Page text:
A graduate of Harvard University in 1962 and Harvard Law School in 1977, Frank displays an intelligence that precedes his often fiery demeanor on the House floor. He was voted outstanding freshman congressman in a public television survey, and during his tenure he has become a leading voice of the Democratic Party, campaigning for low-income individuals, the elderly and persons facing discrimination, and against policies like the military�s �don�t ask, don�t tell.�
Though Frank did not come out publicly until 1987, he had supported gay equal rights since he took office six years earlier. He has been involved in one notable scandal regarding his sexuality in 1989, which involved Frank�s housekeeper-driver�s alleged running of a prostitution ring from within Frank�s home. Although Frank fired the driver when alerted of his behavior by neighbors, he fully cooperated with an investigation by the House Ethics Committee, which supported his claims of ignorance regarding the matter.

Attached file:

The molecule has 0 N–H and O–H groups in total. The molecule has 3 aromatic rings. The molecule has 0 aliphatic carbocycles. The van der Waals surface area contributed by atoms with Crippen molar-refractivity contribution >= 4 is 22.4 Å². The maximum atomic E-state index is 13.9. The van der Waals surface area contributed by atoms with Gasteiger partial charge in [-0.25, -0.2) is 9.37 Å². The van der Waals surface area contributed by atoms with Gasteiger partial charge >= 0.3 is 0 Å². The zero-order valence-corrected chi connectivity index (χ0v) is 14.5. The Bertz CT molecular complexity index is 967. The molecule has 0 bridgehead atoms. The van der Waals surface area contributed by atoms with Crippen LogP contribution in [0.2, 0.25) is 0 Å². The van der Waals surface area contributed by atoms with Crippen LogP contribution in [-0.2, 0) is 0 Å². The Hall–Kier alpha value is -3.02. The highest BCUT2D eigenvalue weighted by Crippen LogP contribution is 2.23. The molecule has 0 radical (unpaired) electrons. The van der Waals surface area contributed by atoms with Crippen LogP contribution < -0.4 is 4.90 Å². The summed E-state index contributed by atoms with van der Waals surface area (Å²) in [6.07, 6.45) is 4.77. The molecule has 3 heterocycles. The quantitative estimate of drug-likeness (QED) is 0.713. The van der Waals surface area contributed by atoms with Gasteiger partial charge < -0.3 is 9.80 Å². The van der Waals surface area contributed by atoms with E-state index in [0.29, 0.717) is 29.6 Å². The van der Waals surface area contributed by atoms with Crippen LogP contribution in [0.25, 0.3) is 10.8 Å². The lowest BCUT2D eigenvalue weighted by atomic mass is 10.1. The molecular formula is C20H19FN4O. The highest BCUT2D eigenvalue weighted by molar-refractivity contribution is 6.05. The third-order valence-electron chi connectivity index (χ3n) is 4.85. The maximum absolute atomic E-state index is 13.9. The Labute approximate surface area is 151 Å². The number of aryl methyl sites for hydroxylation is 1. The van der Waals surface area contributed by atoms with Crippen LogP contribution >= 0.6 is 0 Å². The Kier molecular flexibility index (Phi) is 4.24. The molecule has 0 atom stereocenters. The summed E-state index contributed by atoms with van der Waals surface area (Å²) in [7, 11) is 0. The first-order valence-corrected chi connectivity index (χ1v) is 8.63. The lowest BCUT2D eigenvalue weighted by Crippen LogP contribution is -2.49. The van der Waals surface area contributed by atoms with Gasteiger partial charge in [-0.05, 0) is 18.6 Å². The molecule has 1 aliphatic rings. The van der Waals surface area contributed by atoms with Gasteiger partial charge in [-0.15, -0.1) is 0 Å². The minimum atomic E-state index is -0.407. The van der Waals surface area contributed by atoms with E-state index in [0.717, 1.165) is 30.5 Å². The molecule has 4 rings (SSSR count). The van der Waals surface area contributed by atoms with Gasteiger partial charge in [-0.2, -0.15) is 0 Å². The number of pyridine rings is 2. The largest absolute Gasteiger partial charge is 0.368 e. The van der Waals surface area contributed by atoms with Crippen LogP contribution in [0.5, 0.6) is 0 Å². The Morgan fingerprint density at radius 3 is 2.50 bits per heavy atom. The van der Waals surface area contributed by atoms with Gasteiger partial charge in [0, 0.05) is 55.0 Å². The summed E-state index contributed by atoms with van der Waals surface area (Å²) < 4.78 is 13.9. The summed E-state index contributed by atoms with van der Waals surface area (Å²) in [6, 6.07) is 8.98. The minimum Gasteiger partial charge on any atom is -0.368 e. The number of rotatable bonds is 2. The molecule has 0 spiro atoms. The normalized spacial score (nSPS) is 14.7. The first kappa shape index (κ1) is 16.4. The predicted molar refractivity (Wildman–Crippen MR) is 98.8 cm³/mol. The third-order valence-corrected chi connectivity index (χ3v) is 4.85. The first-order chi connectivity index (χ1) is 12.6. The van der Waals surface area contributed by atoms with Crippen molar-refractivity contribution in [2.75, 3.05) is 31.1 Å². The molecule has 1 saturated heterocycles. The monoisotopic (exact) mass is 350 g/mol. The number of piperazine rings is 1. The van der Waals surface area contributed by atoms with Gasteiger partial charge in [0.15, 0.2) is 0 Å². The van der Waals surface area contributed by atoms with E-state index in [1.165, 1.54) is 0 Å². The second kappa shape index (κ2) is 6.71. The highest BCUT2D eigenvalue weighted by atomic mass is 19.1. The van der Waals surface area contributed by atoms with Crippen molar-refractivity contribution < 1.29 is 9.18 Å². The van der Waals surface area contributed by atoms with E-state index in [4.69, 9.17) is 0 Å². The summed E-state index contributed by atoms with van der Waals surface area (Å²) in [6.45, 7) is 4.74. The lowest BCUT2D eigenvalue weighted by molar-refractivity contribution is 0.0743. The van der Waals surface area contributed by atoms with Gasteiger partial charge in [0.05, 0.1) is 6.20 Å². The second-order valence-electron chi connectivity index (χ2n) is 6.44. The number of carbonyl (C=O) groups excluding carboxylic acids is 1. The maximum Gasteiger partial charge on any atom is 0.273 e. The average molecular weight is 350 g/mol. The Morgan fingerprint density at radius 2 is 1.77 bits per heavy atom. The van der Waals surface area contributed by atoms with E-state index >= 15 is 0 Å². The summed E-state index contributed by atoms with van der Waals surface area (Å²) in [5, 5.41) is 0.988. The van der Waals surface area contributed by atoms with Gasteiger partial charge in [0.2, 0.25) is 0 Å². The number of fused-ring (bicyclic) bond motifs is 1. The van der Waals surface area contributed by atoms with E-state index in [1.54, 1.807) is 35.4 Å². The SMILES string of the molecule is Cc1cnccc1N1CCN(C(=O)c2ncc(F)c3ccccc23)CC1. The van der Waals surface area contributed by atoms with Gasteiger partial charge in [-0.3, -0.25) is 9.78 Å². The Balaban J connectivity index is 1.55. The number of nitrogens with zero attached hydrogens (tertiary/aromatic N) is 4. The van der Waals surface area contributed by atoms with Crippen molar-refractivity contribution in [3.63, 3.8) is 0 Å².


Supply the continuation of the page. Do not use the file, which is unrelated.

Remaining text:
Though the story was used as an election ploy in 1990 by Frank�s opponent, the incumbent carried nearly two-thirds of the district, and has run unopposed since 1992. In the years following the incident, Frank has continued to be a force in Congress, through his wit, fearlessness and stature as well as his gifted speaking style. He encourages LGBT individuals to make a difference through government, and continues to make a difference in solving the problems which face our country today.